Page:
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Abstract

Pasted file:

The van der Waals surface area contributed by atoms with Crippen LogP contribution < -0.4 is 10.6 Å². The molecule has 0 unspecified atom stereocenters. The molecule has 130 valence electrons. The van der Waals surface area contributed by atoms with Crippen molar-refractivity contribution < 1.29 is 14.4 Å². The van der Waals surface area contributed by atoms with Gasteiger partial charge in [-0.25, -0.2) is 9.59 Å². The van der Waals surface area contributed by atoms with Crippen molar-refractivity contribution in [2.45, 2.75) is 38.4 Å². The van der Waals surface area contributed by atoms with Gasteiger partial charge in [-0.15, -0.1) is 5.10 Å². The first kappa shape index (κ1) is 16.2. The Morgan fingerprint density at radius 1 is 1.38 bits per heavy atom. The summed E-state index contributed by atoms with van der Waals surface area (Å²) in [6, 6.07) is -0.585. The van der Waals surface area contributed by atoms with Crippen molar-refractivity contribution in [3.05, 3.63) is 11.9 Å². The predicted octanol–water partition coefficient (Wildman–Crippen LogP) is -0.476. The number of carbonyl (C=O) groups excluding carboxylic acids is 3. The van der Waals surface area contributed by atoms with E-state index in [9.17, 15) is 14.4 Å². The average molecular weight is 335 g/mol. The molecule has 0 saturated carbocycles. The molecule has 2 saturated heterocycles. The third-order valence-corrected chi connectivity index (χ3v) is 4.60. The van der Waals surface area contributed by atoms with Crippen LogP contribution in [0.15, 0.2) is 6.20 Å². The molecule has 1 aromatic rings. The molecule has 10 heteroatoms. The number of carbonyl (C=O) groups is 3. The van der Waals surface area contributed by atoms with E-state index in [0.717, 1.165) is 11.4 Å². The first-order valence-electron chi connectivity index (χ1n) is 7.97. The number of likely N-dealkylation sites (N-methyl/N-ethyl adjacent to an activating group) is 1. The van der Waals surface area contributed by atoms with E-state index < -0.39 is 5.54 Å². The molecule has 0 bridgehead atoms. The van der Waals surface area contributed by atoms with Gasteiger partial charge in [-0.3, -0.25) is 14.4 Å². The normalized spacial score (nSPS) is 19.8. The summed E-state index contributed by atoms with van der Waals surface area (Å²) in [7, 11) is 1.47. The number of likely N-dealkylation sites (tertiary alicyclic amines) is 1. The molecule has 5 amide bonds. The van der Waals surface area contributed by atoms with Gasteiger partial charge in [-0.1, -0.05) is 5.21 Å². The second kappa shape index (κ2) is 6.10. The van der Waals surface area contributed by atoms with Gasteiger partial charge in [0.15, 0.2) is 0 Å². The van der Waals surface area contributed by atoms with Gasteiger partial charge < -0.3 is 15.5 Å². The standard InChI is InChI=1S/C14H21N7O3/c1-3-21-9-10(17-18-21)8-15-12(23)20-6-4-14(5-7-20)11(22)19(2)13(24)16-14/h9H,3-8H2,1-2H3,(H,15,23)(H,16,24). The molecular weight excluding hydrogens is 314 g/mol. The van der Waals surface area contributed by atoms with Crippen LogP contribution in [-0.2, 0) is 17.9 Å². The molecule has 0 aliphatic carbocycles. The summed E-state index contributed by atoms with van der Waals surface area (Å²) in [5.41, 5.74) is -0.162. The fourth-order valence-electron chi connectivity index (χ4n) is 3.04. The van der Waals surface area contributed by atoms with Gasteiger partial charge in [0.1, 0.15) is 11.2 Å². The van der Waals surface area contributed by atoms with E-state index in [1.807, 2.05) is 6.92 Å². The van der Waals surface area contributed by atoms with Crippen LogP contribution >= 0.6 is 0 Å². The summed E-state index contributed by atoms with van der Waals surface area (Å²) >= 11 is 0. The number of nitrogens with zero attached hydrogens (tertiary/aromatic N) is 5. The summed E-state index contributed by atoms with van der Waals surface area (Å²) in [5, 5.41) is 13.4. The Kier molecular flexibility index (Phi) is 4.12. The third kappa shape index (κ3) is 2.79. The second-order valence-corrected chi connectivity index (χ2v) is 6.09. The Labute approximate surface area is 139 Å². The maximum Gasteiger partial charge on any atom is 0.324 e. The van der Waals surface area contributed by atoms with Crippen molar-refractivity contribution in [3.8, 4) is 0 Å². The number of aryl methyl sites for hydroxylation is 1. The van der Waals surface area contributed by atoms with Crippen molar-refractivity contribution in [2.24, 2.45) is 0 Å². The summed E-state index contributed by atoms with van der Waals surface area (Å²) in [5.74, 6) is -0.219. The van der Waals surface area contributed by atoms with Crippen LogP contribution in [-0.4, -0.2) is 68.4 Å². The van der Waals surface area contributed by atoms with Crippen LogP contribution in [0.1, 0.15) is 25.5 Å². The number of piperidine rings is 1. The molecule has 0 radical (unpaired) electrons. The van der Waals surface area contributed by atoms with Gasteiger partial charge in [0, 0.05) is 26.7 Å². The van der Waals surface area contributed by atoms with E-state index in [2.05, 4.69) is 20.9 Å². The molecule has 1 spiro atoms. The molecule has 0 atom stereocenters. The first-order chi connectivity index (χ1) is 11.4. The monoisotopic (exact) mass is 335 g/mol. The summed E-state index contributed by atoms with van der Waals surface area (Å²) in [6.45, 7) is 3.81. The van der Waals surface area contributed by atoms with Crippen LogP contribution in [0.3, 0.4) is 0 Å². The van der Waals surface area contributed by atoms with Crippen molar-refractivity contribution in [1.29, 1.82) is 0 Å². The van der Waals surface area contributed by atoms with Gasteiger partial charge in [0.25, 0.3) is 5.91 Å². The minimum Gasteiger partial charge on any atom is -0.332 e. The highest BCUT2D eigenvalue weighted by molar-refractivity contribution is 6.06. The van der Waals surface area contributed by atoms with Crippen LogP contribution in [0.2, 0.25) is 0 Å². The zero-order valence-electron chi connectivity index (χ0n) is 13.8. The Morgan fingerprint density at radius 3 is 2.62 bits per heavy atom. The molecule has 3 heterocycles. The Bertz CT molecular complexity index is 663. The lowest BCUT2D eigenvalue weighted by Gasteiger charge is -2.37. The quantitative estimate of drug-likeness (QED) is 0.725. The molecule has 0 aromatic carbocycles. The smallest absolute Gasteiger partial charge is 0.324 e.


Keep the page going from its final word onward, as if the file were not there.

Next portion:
This study examines UNHCR’s perception of a conflict where refugees were particularly at stake, analyzes the Agency’s organizational choices for meeting progressively the highest standards of humanitarian efficiency, and describes the Prince’s strategies and original methods of negotiation implemented during personal trips or international conferences in Persepolis or Islamabad. What strikes most is the extreme personalization of the Prince’s ‘good offices’ attempts which came up against three difficulties. First, strong concerns about the High Commissioner’s neutrality were immediately voiced by India, as his efforts were running counter to New Delhi’s plans for East Pakistan. Officially, fostering voluntary repatriation in Dacca under a regime dismissing the poll results was not acceptable to Indira Ghandi, Indian Prime Minister. Second, the inflexibility of the Pakistani regime ruled by Yaha Khanin the face of this major challenge to the territorial continuity of the country let the army unable to agree with the political way-outs delicately crafted by the Prince. Third, the latter had to play with international equilibriums, when Pakistan, India, China and the USSR were acting on the basis of flexible alliances which could vary according to circumstances.

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